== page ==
DiaNuke.org is proud to have Prof. Dennis Riches as the Guest-Editor for the website from January to April 2016, which would include two important dates – the 5th year of Fukushima accident and 30th year of the Chernobyl accident.
Here is a note from the Prof. Riches about the role that he sees for DiaNuke.org and issues that we should be addressing at this important juncture. Readers can directly contact him on his email. Article contributions are most welcome.
From the editor
Several months ago Kumar Sundaram, the founder of DiaNuke, told me he would like some help in editing and managing the website. I accepted his offer to be a guest editor for a few months which would cover the 5th anniversary of the Fukushima Daiichi catastrophe and the 30th anniversary of the Chernobyl catastrophe.
I first learned of Japan’s date with disaster when I lived in Tokyo in the late 1980s. At that time, the Citizens’ Nuclear Information Center published a few pamphlets and books in English on nuclear issues, so all the outrageous flaws in the nuclear village were revealed then in those post-Chernobyl days, and I was happy to return to Canada in 1989. But, perhaps foolishly, I came back in 1994 and just got busy and distracted for many years by career and the joys of being a parent. We were in Toronto on March 11, 2011, on a leave from work and due to return on April 1st. We extended our stay for a while until the fog of radioactive iodine and xenon had dispersed, and the initial critical phase of the catastrophe had passed. But Japan was home. We had ties here and no good options for a life elsewhere. I settled in and just decided to fight against the willful forgetting that so many people in Japan seem to want, and even need.
As my term as editor for DiaNuke approached, I became increasingly perplexed about how to do justice to the two historic nuclear disasters. I have been writing about them and other aspects of the nuclear age on my own blog since 2011, and I was at a point where I felt I had said all I had to say, and perhaps the world had had enough of me asking it to listen. I was also aware that there were no longer just a few lone voices in the wilderness taking on the nuclear establishment. The movement has come roaring back to life. It may not be featured on traditional mass media networks, but it is kind of like Bernie Sanders’ presidential campaign. The media tries to ignore him, but millions of people are contributing money and voting for him anyway. When it comes to nuclear issues, the resistance is now a force to be reckoned with. There are communities throughout the world that are learning about the nuclear history in their own back yards (St. Louis, USA, for example) and demanding action. This might not have happened if not for Fukushima Daiichi.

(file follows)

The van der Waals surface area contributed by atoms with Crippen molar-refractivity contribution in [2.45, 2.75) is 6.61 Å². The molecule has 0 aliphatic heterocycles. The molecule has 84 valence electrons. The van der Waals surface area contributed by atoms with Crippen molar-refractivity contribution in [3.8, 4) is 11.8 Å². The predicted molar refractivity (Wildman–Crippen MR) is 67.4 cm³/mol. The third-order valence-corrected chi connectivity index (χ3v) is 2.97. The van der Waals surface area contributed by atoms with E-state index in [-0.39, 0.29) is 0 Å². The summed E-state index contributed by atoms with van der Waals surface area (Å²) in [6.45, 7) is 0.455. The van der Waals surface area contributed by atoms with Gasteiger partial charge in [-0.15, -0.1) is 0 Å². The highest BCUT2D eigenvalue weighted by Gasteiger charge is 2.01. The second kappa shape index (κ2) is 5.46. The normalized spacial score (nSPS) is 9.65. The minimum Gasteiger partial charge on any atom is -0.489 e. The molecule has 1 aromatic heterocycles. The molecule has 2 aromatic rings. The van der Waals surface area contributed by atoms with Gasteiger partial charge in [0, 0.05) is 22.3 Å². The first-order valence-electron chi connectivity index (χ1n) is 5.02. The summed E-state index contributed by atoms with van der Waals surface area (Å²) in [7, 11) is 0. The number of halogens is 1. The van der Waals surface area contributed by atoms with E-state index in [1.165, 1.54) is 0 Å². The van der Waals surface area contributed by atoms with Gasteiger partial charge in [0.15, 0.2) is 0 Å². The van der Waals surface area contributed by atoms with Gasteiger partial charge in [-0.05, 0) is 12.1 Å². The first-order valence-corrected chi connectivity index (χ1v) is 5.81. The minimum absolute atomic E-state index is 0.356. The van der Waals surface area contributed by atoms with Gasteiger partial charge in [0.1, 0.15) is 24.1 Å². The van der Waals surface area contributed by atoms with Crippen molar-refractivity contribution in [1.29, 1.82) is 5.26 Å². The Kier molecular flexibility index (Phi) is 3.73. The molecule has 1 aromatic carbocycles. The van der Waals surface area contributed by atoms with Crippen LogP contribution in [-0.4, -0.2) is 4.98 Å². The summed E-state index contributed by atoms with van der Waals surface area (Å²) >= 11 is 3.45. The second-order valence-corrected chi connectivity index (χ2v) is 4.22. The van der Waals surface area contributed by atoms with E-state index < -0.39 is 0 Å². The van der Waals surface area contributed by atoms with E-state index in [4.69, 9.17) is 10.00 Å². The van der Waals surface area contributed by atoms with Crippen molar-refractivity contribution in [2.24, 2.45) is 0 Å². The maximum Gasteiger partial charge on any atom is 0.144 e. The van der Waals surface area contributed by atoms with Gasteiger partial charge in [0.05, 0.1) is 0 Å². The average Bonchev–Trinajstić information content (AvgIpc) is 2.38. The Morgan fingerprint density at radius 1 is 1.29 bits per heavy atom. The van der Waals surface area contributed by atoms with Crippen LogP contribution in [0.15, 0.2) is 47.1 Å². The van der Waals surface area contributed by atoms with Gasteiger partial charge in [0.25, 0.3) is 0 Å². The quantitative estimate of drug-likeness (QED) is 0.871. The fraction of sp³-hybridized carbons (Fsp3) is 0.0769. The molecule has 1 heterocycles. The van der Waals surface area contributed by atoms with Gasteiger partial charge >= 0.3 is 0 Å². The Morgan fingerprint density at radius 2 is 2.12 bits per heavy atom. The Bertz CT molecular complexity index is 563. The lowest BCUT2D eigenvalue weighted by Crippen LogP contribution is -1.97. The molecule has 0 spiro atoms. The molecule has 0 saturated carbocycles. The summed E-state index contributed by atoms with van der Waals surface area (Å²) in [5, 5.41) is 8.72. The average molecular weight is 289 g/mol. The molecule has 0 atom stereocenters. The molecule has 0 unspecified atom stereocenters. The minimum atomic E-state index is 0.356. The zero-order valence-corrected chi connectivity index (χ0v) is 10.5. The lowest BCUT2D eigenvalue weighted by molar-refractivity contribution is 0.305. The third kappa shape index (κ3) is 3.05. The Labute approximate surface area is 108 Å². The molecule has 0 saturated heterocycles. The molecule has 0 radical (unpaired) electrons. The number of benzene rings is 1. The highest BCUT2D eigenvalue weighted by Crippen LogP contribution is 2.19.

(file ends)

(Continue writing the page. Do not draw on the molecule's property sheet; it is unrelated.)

As I began looking for articles to publish this winter, I realized it would be impossible to find one writer who would say it all and deliver one crowning message to commemorate these grim anniversaries, so I decided just to plod on as I always do in my own research, without trying too hard to find that special message that would encompass everything. I reached out to writers who could contribute original articles, and I collected the best ones I could find and get permission to republish. My choices will leave many important stories out, but I hope I have found a way to avoid being redundant and have made a selection that complements what is being published by hundreds of other media during these weeks. Among them I think there are some obscure or forgotten stories, and fresh perspectives that haven’t been covered elsewhere.
DiaNuke is a website founded in India for an Indian and South Asian audience, and I am aware that my selections may have a Western bias, but this was a deliberate attempt to bring international perspectives on the bitter experience of nations that went nuclear first. These lessons may be helpful warnings for younger generations and people in communities that are meeting the nuclear salesman for the first time.
I will quickly finish explaining why I do all this with a photo (above) that accidentally became one of my favorites. In November 2015, I visited Nagasaki and I went to the memorial park that marks the hypocenter where the bomb was dropped. I was getting set to take a photo of the Mother and Child Statue, but this couple with their three lovely daughters walked through the shot and “ruined” it. I wish I could identify them, but I suppose I never will. I just call them the Unknown Family, alluding to the shrines to the unknown soldier all over the world. After all, one thing we know for sure is that the nuclear age has turned us all into citizen-soldiers who are asked to put our lives on the line.
Chiba, Japan, 2016/03/10